The subtitle of Mary and Tom Poppendieck’s latest book is “Ask the Right Questions”. This book guides you to a different Mindset, the Lean Mindset.
They begin by defining a Mindset as a mental model that enables us to make decisions. Throughout the book you are led by Anna and Otto, two characters that represent two modes of thinking. Otto is our everyday mind, where we make most of our decisions.He makes decisions on autopilot, adjusting quickly to any new situation. Otto uses his current mental models to guide his thoughts and actions. Anna is far more analytical. She analyzes the data behind everything and makes decisions slowly and in a measured fashion. She’s more likely to apply new models to new situations. Together, these two different ways of thinking provide a balanced view of the world and help us make great decisions. Throughout the book, they’ll show you how using both your current mental model, and questioning that model, you can improve yourself and your organization. One skill is learning to both modes of thinking appropriately.
The Poppendieck’s have again written a great book that will make you think about your organization, and how to make it better. It’s not a long book. It can be read over a weekend. but it will make you think, and think deeply.
The book is divided into 5 chapters.
The first, The Purpose of Business, discusses the Shareholder Value Theory, and Rational Economics. Then, they discuss alternative business theories, such as cooperative work systems. They stress the wisdom of centering your business around your customers. You must define your customers, your business, and the reason for your business’s existence.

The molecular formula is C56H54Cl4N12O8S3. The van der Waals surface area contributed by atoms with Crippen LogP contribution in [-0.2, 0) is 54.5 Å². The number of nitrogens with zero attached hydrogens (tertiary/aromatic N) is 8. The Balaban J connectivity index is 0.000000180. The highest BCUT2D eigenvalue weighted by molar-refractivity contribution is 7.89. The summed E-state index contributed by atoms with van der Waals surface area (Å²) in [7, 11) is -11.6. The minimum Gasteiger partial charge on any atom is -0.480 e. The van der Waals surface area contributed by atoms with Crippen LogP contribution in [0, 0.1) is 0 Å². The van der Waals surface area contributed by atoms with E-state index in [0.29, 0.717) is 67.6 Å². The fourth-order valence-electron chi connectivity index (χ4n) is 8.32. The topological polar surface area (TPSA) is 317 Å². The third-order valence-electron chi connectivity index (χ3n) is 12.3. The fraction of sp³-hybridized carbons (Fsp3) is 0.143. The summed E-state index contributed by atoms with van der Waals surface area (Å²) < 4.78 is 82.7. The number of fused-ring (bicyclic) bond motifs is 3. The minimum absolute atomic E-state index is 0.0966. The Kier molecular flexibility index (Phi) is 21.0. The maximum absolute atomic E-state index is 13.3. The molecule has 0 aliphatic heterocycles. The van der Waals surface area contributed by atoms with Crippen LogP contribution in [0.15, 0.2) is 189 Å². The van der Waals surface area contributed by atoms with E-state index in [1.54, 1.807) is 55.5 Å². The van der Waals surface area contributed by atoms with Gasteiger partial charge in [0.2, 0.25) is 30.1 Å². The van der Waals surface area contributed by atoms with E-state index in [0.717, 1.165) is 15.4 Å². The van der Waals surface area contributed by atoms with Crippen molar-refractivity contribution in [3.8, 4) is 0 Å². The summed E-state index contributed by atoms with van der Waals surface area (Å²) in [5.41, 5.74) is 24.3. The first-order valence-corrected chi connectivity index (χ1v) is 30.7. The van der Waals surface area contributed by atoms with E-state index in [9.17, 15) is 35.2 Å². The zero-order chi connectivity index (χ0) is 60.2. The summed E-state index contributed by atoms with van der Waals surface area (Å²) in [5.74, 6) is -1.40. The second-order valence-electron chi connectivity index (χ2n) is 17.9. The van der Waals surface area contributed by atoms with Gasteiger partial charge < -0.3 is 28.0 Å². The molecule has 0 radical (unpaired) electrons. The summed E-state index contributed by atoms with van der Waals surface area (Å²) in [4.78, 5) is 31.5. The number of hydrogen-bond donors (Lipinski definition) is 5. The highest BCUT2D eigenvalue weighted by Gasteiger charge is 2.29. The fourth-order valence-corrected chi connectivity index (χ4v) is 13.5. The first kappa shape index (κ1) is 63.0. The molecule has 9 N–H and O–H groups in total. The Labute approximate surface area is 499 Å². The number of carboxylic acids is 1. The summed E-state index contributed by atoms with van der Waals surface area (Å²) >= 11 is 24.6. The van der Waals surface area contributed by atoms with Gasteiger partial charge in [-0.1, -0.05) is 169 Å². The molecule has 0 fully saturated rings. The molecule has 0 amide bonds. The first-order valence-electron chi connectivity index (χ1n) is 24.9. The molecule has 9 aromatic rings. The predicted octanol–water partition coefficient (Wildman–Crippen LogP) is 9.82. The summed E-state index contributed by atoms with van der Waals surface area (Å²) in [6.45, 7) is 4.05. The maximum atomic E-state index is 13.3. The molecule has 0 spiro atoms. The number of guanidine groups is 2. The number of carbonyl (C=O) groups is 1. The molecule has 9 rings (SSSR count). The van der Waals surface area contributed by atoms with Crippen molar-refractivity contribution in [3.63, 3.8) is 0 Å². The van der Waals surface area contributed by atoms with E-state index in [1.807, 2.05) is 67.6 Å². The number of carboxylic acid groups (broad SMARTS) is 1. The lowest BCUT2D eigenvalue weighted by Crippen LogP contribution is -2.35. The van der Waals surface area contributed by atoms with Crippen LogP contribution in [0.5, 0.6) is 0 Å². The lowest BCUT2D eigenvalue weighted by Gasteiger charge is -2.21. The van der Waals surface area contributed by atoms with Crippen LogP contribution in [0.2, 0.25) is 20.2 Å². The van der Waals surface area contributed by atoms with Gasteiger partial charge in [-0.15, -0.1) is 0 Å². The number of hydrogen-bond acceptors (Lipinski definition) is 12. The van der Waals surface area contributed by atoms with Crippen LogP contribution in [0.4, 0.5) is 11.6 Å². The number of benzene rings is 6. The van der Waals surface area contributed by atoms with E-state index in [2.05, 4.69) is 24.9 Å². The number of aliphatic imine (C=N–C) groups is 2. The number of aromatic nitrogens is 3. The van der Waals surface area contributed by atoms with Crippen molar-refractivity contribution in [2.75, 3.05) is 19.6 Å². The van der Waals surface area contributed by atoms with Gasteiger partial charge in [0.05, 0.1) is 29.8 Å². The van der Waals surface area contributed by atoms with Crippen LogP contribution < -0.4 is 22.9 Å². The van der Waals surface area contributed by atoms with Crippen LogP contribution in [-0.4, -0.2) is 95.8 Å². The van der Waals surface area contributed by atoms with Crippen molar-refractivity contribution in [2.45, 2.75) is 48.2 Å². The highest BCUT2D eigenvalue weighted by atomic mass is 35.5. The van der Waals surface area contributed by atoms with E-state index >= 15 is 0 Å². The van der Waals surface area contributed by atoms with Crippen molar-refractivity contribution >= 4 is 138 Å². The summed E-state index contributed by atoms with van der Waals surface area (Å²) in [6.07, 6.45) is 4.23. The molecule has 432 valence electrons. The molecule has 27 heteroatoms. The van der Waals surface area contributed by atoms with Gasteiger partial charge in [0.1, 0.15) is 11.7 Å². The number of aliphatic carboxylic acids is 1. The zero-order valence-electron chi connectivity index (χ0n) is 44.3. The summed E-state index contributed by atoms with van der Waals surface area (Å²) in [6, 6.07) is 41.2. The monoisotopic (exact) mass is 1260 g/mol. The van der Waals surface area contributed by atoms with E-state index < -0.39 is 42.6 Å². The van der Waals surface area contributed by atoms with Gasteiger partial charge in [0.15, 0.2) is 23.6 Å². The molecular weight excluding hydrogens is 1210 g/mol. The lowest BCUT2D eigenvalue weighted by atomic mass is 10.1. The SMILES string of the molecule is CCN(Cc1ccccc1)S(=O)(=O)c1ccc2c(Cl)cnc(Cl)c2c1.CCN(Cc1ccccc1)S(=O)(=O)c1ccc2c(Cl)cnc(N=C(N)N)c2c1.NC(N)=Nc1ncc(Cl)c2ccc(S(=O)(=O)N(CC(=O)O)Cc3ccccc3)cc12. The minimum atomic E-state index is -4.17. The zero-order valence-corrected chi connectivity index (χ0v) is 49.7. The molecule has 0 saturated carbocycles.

The second, Energized Workers,explores techniques that can motivate and energize workers in your business.Poppendieck’s guide us through several case studies where organizations have created an environment where workers achieve beyond normal expectations. As you’ll learn, it takes empowerment and trust, among other things.
The third chapter, Delighted Customers, is a great read for anyone in an organization practicing Agile Development. Poppendieck’s talk about the risk of building just what is required, and never building features that truly delight customers. Again, case studies are provided from companies whose products delight you.
Chapter 4, Genuine Efficiency, talks about the tensions between productivity and flow efficiency. You’ll also learn the keys to energizing your team to build the right product, and to learn as quickly as possible what products and features are delighting customers, and which are not creating the reaction you want.
The final chapter, Breakthrough Innovation, provides a few case studies on companies that have made great innovative changes to their business and achieved great success. You’ll learn about a very successful news publisher, and how Intel moved from memory chips to CPUs.
This is not a cookbook filled with recipes you can just follow. In fact, Poppendiecks’ point out that the case studies in the first and 5th chapters follow opposing recommendations. What works for one company will not work for everyone. You must ask the right questions in order to find the right path for your organization.